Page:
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A plant-based diet with better quality might lower mortality risk in Chinese older adults

[From]:科学技术研究院[Editor]:[Date]:2022/03/15[Hits]:0

A plant-based dietary pattern is usually defined as a diet rich in plant-based foods and low level of animal-based foods, and has received accumulating attention for its potential health and environmental benefits. However, not all plant-based foods are necessarily beneficial to health, and most prior studies focused only on the western population, while there is limited evidence for the East Asian population  with a tradition of plant-based diet.

On March 7, 2022, the research team led by Dr. YUAN Changzheng from the Zhejiang University School of Medicine and Dr. WANG Xiaoxi from the Zhejiang University School of Public Affairs published a study entitled “Plant-based dietary patterns in relation to mortality among older adults in China” in Nature Aging.

Scores of plant-based diet indices in relation to risk of all-cause mortality in Chinese older adults

This study investigated the associations of overall plant-based dietary patterns, as well as healthful and unhealthful plant-based dietary patterns, with mortality based on a nationwide cohort of 13,154 older adults in China from 2008 to 2018. The researchers discovered that an overall plant-based dietary pattern and a dietary pattern emphasizing more healthful plant-based foods, such as legumes and fresh vegetables, were associated with a lower risk of mortality, while a dietary pattern rich in unhealthful plant-based foods, such as preserved vegetables and sugar, showed a relation to a higher mortality risk. The findings suggest that not only quantity, but quality of plant-based foods should be emphasized in future dietary recommendations for Chinese older adults.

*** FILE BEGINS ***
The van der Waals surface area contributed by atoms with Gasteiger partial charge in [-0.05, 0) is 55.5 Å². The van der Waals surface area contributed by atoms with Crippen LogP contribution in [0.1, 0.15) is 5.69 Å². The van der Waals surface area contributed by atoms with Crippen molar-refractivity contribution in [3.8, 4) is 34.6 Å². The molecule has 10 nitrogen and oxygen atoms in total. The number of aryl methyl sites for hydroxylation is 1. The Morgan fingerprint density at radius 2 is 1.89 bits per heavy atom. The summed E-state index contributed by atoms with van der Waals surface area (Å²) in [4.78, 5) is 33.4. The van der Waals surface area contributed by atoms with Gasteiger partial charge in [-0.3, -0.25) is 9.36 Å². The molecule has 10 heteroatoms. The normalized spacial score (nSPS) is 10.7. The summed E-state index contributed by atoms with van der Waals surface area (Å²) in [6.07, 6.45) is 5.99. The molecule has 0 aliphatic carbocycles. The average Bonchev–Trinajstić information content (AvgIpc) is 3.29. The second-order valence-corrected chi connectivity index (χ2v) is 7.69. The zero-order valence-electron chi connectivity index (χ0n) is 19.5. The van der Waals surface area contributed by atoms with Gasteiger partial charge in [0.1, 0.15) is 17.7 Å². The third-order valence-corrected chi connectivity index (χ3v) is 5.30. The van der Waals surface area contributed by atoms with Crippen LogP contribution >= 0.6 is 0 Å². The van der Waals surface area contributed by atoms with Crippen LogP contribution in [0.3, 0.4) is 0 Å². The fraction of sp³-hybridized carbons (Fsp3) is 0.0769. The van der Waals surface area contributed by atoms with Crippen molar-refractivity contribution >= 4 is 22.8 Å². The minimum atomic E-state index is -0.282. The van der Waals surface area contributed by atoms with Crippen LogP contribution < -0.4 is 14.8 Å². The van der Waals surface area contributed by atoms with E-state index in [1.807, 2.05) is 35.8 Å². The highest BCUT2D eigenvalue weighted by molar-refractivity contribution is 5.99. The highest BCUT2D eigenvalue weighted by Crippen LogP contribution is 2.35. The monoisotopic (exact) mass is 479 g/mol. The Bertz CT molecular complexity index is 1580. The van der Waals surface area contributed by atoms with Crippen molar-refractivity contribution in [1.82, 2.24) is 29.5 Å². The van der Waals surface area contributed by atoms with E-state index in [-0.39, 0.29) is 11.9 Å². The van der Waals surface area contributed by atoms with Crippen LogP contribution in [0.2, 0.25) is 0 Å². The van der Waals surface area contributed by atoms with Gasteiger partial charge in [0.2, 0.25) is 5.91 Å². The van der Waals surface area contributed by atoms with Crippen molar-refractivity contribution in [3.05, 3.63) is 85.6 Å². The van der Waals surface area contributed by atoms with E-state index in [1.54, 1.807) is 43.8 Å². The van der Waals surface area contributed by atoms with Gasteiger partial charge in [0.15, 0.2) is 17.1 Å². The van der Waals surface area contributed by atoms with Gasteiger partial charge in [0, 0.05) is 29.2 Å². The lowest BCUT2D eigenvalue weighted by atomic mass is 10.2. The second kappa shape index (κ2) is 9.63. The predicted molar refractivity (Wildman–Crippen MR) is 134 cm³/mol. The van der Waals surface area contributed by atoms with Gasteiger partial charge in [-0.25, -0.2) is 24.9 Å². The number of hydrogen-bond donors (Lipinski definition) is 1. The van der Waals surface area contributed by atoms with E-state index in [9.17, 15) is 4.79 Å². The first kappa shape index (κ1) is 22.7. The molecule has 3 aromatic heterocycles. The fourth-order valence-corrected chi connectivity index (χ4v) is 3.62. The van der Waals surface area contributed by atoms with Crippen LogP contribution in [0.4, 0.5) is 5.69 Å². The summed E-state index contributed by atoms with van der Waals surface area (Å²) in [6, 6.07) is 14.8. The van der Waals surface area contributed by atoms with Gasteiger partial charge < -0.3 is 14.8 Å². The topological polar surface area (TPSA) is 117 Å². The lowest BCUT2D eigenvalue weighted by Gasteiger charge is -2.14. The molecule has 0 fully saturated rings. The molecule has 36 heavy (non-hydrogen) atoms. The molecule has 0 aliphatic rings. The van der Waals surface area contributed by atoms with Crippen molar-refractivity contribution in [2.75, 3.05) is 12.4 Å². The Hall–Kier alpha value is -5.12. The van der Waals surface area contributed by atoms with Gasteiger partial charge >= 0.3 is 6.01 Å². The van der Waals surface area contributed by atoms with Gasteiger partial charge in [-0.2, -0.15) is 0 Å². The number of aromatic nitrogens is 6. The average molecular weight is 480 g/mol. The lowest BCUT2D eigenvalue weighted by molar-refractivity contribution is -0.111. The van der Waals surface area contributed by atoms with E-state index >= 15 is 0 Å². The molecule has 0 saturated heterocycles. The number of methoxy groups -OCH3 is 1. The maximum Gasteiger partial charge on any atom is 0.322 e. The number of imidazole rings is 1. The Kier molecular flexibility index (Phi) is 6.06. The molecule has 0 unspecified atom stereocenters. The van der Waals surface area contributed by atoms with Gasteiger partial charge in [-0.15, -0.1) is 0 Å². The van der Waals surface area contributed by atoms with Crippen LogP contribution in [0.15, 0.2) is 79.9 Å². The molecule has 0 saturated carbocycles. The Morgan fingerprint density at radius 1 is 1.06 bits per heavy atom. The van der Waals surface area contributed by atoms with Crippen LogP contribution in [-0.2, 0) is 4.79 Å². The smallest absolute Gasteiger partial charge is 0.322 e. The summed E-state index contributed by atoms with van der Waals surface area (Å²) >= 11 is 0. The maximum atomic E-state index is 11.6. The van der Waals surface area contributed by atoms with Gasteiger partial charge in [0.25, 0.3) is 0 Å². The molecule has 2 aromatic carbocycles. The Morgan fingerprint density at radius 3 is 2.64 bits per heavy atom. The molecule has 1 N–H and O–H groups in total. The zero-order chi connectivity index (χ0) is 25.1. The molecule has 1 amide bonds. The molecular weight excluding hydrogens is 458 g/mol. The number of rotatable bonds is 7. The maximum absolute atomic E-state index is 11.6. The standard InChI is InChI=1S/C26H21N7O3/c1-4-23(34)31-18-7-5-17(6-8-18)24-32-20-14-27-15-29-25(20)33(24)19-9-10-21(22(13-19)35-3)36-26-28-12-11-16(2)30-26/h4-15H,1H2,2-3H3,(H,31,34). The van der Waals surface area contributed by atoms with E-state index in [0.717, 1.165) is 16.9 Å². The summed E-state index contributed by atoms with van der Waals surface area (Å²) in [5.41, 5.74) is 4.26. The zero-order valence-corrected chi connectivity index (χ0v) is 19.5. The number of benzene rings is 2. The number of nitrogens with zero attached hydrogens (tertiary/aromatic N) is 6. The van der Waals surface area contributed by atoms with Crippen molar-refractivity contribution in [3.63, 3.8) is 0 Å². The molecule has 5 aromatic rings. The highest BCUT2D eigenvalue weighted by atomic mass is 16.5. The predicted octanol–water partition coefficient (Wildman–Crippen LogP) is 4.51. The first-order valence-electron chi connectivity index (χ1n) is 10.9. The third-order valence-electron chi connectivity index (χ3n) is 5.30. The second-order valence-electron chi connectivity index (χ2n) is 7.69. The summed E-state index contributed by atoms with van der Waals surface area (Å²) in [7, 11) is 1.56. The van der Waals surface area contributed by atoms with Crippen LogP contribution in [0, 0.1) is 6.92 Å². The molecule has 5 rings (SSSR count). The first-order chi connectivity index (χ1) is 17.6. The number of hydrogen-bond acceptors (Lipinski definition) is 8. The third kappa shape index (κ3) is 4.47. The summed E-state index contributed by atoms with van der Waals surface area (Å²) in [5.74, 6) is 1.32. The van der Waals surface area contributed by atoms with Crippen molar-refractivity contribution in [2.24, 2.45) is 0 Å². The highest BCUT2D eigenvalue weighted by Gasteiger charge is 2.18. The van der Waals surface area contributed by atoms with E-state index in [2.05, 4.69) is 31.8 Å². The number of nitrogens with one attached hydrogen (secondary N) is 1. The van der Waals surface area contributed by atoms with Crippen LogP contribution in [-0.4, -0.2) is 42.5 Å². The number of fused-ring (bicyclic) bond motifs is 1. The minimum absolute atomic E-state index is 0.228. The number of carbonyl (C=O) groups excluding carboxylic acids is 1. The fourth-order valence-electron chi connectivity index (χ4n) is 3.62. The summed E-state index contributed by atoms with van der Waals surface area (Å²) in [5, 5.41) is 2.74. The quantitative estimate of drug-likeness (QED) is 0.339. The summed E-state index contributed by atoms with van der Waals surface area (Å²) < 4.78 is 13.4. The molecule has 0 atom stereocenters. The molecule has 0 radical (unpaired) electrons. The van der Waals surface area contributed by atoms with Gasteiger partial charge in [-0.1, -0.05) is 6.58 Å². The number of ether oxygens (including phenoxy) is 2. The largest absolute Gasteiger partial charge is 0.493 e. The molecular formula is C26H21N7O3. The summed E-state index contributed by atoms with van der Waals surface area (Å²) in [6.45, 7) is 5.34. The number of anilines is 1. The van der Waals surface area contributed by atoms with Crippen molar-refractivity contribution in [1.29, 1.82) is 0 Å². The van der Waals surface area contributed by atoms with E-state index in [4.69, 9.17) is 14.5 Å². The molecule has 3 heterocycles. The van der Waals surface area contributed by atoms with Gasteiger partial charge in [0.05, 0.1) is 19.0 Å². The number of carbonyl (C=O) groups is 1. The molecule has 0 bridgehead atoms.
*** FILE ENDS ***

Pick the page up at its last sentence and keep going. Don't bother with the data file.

Diet is closely related to human health. We hope that our research will provide evidence for future dietary recommendations, and we plan to further assess the benefits for health and environment brought about by gradually adopting a healthful plant-based dietary pattern,” say Dr. Yuan and Dr. Wang.


From School of Medicine, Zhejiang University